Troubleshooting Apache Kudu

Issues Starting or Restarting the Master or Tablet Server

Error During Hole Punch Test

Kudu requires hole punching capabilities in order to be efficient. Support for hole punching depends on your operating system kernel version and local filesystem. On Linux, hole punching is the use of the fallocate() system call with the FALLOC_FL_PUNCH_HOLE option set.
  • RHEL or CentOS 6.4 or later, patched to kernel version of 2.6.32-358 or later. Unpatched RHEL or CentOS 6.4 does not include a kernel with support for hole punching.
  • Ubuntu 14.04 includes version 3.13 of the Linux kernel, which supports hole punching.
  • Newer versions of the EXT4 or XFS filesystems support hole punching, but EXT3 does not. Older versions of XFS that do not support hole punching return a EOPNOTSUPP (operation not supported) error. Older versions of either EXT4 or XFS that do not support hole punching cause Kudu to emit an error message such as the following and to fail to start:
    Error during hole punch test. The log block manager requires a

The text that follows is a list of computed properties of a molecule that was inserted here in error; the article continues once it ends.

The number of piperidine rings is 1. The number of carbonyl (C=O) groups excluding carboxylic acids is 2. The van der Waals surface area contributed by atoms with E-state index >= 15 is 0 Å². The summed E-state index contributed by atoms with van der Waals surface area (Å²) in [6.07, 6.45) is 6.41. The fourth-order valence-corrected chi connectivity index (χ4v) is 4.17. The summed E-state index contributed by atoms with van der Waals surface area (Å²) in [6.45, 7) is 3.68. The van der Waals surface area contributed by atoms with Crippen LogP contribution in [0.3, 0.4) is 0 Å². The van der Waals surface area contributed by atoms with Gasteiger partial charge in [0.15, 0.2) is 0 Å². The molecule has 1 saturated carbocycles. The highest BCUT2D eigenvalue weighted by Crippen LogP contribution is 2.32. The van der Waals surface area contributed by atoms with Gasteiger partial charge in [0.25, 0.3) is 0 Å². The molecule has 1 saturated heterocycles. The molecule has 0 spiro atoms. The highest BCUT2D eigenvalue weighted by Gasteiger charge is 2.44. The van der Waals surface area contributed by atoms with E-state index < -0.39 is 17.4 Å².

filesystem with hole punching support such as ext4 or xfs. On el6,
    kernel version 2.6.32-358 or newer is required. To run without hole
    punching (at the cost of some efficiency and scalability), reconfigure
    Kudu with --block_manager=file. Refer to the Kudu documentation for more
    details. Raw error message follows.
  • Without hole punching support, the log block manager will never delete blocks and progressively occupy even more space on disk, which makes it unsafe to use.
  • Workaround - If you can’t use hole punching in your environment, you can still try Kudu. Enable the file block manager instead of the log block manager by adding the --block_manager=file flag to the commands you use to start the master and tablet servers. Note that the file block manager does not scale as well as the log block manager, and should only be used for small-scale deployments.

NTP Clock Synchronization

For the master and tablet server daemons, the server’s clock must be synchronized using NTP. In addition, the maximum clock error(not to be mistaken with the estimated error) must be below a configurable threshold. The default value is 10 seconds, but it can be set with the flag --max_clock_sync_error_usec.

If NTP is not installed, or if the clock is reported as unsynchronized, Kudu will not start, and will emit a message such as:

F0924 20:24:36.336809 14550 Couldn't get the current time: Clock unsynchronized. Status: Service unavailable: Error reading clock. Clock considered unsynchronized.

If NTP is installed and synchronized, but the maximum clock error is too high, the user will see a message such as: